~Contributed by Jeff, Internet Archive
As we are in the midst of digitizing a collection of French pamphlets from the French Revolution for the Newberry Library in Chicago, and not being able to read or speak French, I realized I knew little about it and found a new book here at ACPL called The Marquis, A life Revisited, by Laura Auricchio.
It’s easy to forget in the post-“Freedom Fries” era of France bashing, that if France hadn’t assisted in the American Revolution, the United States might not exist as we know it, and that the Marquise de Lafayette played a significant role in that assistance. It’s also easy to forget that Americans of that time and well beyond did understand the role France, and Lafayette in particular, played in assisting the young United States, as evidenced by the many cities, towns and counties named after him as the young nation expanded westward. His two victory lap tours of the young country were huge celebrations and remembrances of the American Revolution at a time when the founders were vanishing fast.
But the book doesn’t just detail Lafayette’s Revolution experiences and his love for the United States and everything American. (In his later years during his somewhat forced retirement he styled himself as a French Cincinnatus using his father figure hero George Washington as his role model.) Much of it is about his life after and how his participation in the American Revolution shaped his life and pushed him into his role in the French Revolution.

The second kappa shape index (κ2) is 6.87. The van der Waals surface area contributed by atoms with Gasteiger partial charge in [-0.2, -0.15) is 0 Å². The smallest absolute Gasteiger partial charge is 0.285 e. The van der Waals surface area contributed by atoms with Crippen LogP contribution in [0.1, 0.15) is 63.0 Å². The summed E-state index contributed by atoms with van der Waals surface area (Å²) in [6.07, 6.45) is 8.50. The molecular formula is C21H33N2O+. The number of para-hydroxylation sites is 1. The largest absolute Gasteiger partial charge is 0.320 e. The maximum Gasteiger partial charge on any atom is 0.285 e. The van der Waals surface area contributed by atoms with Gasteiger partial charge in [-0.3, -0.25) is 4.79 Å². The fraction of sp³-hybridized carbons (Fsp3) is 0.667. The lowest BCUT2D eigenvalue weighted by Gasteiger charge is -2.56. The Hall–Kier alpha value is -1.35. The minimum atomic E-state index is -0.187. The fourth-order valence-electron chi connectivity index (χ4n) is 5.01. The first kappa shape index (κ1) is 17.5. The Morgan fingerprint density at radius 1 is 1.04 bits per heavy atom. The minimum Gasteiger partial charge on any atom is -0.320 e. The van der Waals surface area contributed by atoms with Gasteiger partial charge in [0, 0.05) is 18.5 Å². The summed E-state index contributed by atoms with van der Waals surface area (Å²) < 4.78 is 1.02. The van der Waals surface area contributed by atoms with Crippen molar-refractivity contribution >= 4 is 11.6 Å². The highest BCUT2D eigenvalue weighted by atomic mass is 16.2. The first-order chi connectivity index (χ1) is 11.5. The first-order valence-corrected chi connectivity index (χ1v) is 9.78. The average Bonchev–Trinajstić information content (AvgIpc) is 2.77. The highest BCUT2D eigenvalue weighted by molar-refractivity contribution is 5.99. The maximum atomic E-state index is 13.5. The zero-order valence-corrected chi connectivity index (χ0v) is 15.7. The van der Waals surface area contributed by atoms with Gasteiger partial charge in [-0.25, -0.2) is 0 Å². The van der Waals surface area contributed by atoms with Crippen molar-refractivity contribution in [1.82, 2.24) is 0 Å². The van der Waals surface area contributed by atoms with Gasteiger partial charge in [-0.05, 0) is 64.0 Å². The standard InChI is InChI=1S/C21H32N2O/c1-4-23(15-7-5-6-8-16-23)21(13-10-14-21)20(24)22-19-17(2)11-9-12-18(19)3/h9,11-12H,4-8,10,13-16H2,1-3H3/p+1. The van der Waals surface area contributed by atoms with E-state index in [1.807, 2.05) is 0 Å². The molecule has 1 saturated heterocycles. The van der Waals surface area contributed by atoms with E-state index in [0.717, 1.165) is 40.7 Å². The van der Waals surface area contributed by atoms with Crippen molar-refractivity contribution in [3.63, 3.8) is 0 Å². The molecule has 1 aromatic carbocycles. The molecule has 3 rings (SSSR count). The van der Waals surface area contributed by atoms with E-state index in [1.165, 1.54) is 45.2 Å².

Did Marie Antoinette really say “Let them eat cake”? Probably not. Were she and Lafayette lovers as was depicted in many lurid politically motivated pamphlets? Most likely not, according to Laura Auricchio. I believe her, because that highlights the dilemma Lafayette found himself in during this great storm that was the French Revolution. He tried to get established a British-style monarchy that would coexist with an elected government, but found himself hated by both extremes. Which is why, she points out, that you won’t find statues or monuments to Lafayette in France. France has never quite reconciled itself with Lafayette’s role in its history of that time.
Incidentally, pamphlets were the social media of the French Revolution, and every faction seemed to use them. She mentions that to Lafayette’s detriment he only got into the pamphlet business late in the game, when it was pretty much too late.
Shortly after I finished this book, I was walking across the street from the Allen County Courthouse on Calhoun Street, when I looked up and, carved in stone, opposite each other, in a centrally prominent position of importance were two Revolutionary War heroes; George Washington, and you guessed it, the Marquis de Lafayette.
So get the book here at ACPL, go across the street to Rally’s and get some of their seasoned Freedom Fries, and enjoy this excellent historical biography.